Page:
It’s important to understand exactly how media relations works. By understanding the process, you make it a cumulative, ongoing process. Media begets media. You can turn an initial opportunity into ongoing media coverage. Be creative. Make a list of the various ways you can utilize your media, from ads and newsletters to placing framed copies of articles in you window or office. Don’t waste opportunities due to short sightedness. Be imaginative, inventive. Think outside of the box.

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If You Don’t Run this Story; I’m Taking it to Your Competition

How many people do you know that react well to threats or ultimatums? The media is no different. When pitching the press, you are trying to position yourself as a media resource or an ally, and an ally does not issue threats. You want the media to understand that you can help meet their needs by giving them interesting stories. You are not going to make your story more interesting to a newspaper editor or TV producer by threatening to take your story to his or her competitor.

If your story is hot or timely, and various media outlets are pursuing you, by all means, use that interest to your advantage. Inform the media outlets that there are others interested and that you need to make a decision as soon as possible. Try to negotiate the best coverage you can. But, even in that situation, you never want to threaten the media.

If you can convince the media that you have an interesting story that meets their needs and that you are an expert in the field, the media will feature you. Those are your primary objectives. You can threaten, scream, cry, and badger the media, but all you are going to do is alienate them. Plenty of people do these things every day. Of course, you’ll never see them in the media.

Copyright © Anthony Mora 2008
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Either the Media Interviews Me Monday at Noon- Or it’s Off

You have a busy schedule, you have a job to do, a business to run, products to sell. Your time is valuable. Who do the media think they are? They think that you can just drop whatever you’re doing to do an interview when they want to do it? It’s inconvenient. It’s not fair. Maybe, but it’s reality and if you play it smart, it can pay off for you big time. Although you will usually have time to plan and arrange your schedule to do an interview, there are going to be times that the media wants to do an interview and wants to do it immediately, or wants to schedule it at a time that is inconvenient, or reschedules it at the last minute, forcing you to, once again, change your plans. I had one client tell me that he was willing to appear on the Today Show, but that they had to come to him and that the only available time he had was between 1 and 3 p.m. on Saturday. Needless to see he and I had a long talk.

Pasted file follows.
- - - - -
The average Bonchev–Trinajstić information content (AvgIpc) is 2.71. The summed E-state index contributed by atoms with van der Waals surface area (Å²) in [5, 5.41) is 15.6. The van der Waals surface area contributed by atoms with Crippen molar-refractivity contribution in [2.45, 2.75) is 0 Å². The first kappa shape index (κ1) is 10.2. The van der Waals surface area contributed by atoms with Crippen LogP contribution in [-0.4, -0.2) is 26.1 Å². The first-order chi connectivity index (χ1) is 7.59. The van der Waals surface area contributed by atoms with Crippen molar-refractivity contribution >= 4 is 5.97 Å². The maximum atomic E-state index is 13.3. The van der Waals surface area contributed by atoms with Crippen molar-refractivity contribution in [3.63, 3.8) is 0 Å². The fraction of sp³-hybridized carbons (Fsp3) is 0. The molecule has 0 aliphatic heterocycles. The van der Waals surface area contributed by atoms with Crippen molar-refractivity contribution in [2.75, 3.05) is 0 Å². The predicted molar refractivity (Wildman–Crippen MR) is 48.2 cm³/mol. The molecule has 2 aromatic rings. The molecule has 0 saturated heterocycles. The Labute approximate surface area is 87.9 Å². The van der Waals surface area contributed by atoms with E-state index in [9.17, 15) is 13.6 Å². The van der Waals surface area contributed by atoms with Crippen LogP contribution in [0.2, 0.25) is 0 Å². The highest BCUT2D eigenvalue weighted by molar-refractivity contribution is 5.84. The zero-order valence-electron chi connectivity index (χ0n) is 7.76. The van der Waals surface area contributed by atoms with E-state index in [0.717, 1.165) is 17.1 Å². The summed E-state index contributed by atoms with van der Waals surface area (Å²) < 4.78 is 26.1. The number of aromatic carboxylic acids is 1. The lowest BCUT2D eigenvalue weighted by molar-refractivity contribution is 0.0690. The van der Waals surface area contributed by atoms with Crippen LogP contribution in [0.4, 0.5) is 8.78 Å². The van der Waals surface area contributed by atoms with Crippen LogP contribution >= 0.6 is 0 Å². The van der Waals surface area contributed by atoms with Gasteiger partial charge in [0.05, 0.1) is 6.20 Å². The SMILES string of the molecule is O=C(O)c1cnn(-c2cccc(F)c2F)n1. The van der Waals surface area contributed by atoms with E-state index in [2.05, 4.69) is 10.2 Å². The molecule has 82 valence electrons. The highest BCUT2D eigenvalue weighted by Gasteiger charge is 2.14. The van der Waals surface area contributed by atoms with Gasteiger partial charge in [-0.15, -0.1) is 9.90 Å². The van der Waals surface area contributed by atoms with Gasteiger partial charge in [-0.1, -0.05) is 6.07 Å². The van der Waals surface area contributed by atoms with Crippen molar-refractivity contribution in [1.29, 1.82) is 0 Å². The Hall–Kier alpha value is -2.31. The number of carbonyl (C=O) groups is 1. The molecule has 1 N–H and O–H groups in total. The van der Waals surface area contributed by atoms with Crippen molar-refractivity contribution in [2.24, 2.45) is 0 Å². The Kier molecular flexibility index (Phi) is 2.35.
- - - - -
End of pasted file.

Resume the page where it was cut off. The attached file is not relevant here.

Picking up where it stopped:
There may be times that you’re just not going to be able to accommodate the media’s schedule. There are going to be some interviews that you’ll have to miss. But only miss an interview if it’s completely unavoidable – the plague, an alien invasion – you get the picture. You may be annoyed, and you may be angry, but if you can possibly arrange your schedule so that you can make the interview, do it. The press isn’t purposely trying to inconvenience you. You wouldn’t believe the amount of times that an editor or producer has to switch from one story to another on a moment’s notice. A million things can come up, a fire, an international breaking story, a Presidential speech, any number of stories are going to preempt you. This is just the nature of the business. It happens all the time.

It does you no good to take your anger out on the interviewer or the producer. It was not done to harm you. The decision was circumstantial. Always keep your objective in mind. Your objective is to build your business, to create success through media exposure. And you’re going to accomplish your goal by reaching as many people as you can. Your objective is to do those interviews, not to alienate the press. Remember, press begets press. Every interview you do is helping to pave your way to greater success.

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Why Press Kits can Backfire

You’ve got it, you’re going to put together a huge, glossy press kit, fill it with bios, press releases, fact sheets, photos, graphs, statistics, brochures, covering everything that ever happened in your life, with every possible bit of information that you have on yourself and your company, and you’re going to send it to every media outlet you can think
of. Interesting plan, if your aim is to throw money away and alienate the media. To begin with, unless you have loads of disposable cash, you’re going to go broke. More importantly, chances are, that it’s going to be incredibly boring, not to mention annoying for the media to receive all that information – information they never requested. Press kits can be effective, but only if they’re used sparingly and shrewdly. Don’t inundate the media with information, and if you’ve hired a firm, don’t give them carte blanche in the matter. Too many PR firms have a tendency to send out press kits en masse. It’s a common practice, but a wasteful one. Also, keep in mind, public relations firms can make a heck of a lot of money charging their clients for high-priced press kits.